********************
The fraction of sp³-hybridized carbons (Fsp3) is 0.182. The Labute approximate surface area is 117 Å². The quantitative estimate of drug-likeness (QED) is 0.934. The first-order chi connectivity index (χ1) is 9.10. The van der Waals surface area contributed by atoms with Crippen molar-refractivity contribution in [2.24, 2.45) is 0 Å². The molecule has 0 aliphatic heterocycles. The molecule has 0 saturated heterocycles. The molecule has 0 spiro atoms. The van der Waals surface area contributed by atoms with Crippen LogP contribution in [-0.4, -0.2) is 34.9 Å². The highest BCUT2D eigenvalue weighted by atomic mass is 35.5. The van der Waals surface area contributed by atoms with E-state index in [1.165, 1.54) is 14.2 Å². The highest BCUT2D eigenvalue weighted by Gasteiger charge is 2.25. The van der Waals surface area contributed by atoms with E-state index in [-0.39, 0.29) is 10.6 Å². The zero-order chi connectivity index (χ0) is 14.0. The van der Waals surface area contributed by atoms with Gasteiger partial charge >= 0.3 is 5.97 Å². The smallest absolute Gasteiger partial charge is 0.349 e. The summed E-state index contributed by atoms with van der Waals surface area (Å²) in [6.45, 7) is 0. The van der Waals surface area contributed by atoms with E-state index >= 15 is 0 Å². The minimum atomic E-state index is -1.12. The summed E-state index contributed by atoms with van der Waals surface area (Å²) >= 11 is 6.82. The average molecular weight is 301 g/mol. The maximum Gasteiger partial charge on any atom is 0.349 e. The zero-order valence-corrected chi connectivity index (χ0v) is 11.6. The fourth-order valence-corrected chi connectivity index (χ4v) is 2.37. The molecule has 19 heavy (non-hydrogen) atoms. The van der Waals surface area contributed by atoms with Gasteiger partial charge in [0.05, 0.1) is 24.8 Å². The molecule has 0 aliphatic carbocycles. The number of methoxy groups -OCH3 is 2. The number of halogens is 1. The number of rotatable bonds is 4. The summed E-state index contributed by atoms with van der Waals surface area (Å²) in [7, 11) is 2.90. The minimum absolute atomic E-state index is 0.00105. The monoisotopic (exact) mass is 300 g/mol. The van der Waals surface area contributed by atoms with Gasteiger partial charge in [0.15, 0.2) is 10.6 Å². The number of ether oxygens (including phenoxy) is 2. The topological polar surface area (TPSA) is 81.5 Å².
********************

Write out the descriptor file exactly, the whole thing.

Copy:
The fraction of sp³-hybridized carbons (Fsp3) is 0.182. The Labute approximate surface area is 117 Å². The quantitative estimate of drug-likeness (QED) is 0.934. The first-order chi connectivity index (χ1) is 9.10. The van der Waals surface area contributed by atoms with Crippen molar-refractivity contribution in [2.24, 2.45) is 0 Å². The molecule has 0 aliphatic heterocycles. The molecule has 0 saturated heterocycles. The molecule has 0 spiro atoms. The van der Waals surface area contributed by atoms with Crippen LogP contribution in [-0.4, -0.2) is 34.9 Å². The highest BCUT2D eigenvalue weighted by atomic mass is 35.5. The van der Waals surface area contributed by atoms with E-state index in [1.165, 1.54) is 14.2 Å². The highest BCUT2D eigenvalue weighted by Gasteiger charge is 2.25. The van der Waals surface area contributed by atoms with E-state index in [-0.39, 0.29) is 10.6 Å². The zero-order chi connectivity index (χ0) is 14.0. The van der Waals surface area contributed by atoms with Gasteiger partial charge >= 0.3 is 5.97 Å². The smallest absolute Gasteiger partial charge is 0.349 e. The summed E-state index contributed by atoms with van der Waals surface area (Å²) in [6.45, 7) is 0. The van der Waals surface area contributed by atoms with E-state index >= 15 is 0 Å². The minimum atomic E-state index is -1.12. The summed E-state index contributed by atoms with van der Waals surface area (Å²) >= 11 is 6.82. The average molecular weight is 301 g/mol. The maximum Gasteiger partial charge on any atom is 0.349 e. The zero-order valence-corrected chi connectivity index (χ0v) is 11.6. The fourth-order valence-corrected chi connectivity index (χ4v) is 2.37. The molecule has 19 heavy (non-hydrogen) atoms. The van der Waals surface area contributed by atoms with Gasteiger partial charge in [0.05, 0.1) is 24.8 Å². The molecule has 0 aliphatic carbocycles. The number of methoxy groups -OCH3 is 2. The number of halogens is 1. The number of rotatable bonds is 4. The summed E-state index contributed by atoms with van der Waals surface area (Å²) in [7, 11) is 2.90. The minimum absolute atomic E-state index is 0.00105. The monoisotopic (exact) mass is 300 g/mol. The van der Waals surface area contributed by atoms with Gasteiger partial charge in [0.15, 0.2) is 10.6 Å². The number of ether oxygens (including phenoxy) is 2. The topological polar surface area (TPSA) is 81.5 Å².